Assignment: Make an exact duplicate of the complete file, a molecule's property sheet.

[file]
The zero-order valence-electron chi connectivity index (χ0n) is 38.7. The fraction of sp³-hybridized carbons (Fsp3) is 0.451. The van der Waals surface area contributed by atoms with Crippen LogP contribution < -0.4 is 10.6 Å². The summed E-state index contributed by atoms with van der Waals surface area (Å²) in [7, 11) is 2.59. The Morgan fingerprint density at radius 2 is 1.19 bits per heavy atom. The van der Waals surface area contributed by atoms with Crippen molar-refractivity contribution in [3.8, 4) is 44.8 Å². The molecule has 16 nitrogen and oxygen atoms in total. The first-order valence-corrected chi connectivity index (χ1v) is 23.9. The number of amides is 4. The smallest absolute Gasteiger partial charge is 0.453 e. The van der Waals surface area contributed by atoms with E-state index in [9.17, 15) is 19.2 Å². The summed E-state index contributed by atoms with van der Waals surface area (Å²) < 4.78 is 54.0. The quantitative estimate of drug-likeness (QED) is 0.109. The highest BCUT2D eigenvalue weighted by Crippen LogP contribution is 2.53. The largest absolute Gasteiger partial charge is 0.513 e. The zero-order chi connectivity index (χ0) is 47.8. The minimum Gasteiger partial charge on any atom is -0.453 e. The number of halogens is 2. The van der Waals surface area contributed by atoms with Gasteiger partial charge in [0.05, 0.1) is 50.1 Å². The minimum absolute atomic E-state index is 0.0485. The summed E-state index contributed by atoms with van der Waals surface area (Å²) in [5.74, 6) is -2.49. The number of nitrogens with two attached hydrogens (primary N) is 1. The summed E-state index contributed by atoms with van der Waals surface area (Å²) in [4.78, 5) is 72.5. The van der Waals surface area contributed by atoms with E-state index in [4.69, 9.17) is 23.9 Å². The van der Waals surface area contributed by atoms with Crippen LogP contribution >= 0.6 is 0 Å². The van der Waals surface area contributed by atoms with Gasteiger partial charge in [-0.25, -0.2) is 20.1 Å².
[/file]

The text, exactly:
The zero-order valence-electron chi connectivity index (χ0n) is 38.7. The fraction of sp³-hybridized carbons (Fsp3) is 0.451. The van der Waals surface area contributed by atoms with Crippen LogP contribution < -0.4 is 10.6 Å². The summed E-state index contributed by atoms with van der Waals surface area (Å²) in [7, 11) is 2.59. The Morgan fingerprint density at radius 2 is 1.19 bits per heavy atom. The van der Waals surface area contributed by atoms with Crippen molar-refractivity contribution in [3.8, 4) is 44.8 Å². The molecule has 16 nitrogen and oxygen atoms in total. The first-order valence-corrected chi connectivity index (χ1v) is 23.9. The number of amides is 4. The smallest absolute Gasteiger partial charge is 0.453 e. The van der Waals surface area contributed by atoms with E-state index in [9.17, 15) is 19.2 Å². The summed E-state index contributed by atoms with van der Waals surface area (Å²) < 4.78 is 54.0. The quantitative estimate of drug-likeness (QED) is 0.109. The highest BCUT2D eigenvalue weighted by Crippen LogP contribution is 2.53. The largest absolute Gasteiger partial charge is 0.513 e. The zero-order chi connectivity index (χ0) is 47.8. The minimum Gasteiger partial charge on any atom is -0.453 e. The number of halogens is 2. The van der Waals surface area contributed by atoms with Gasteiger partial charge in [0.05, 0.1) is 50.1 Å². The minimum absolute atomic E-state index is 0.0485. The summed E-state index contributed by atoms with van der Waals surface area (Å²) in [5.74, 6) is -2.49. The number of nitrogens with two attached hydrogens (primary N) is 1. The summed E-state index contributed by atoms with van der Waals surface area (Å²) in [4.78, 5) is 72.5. The van der Waals surface area contributed by atoms with E-state index in [4.69, 9.17) is 23.9 Å². The van der Waals surface area contributed by atoms with Crippen LogP contribution >= 0.6 is 0 Å². The van der Waals surface area contributed by atoms with Gasteiger partial charge in [-0.25, -0.2) is 20.1 Å².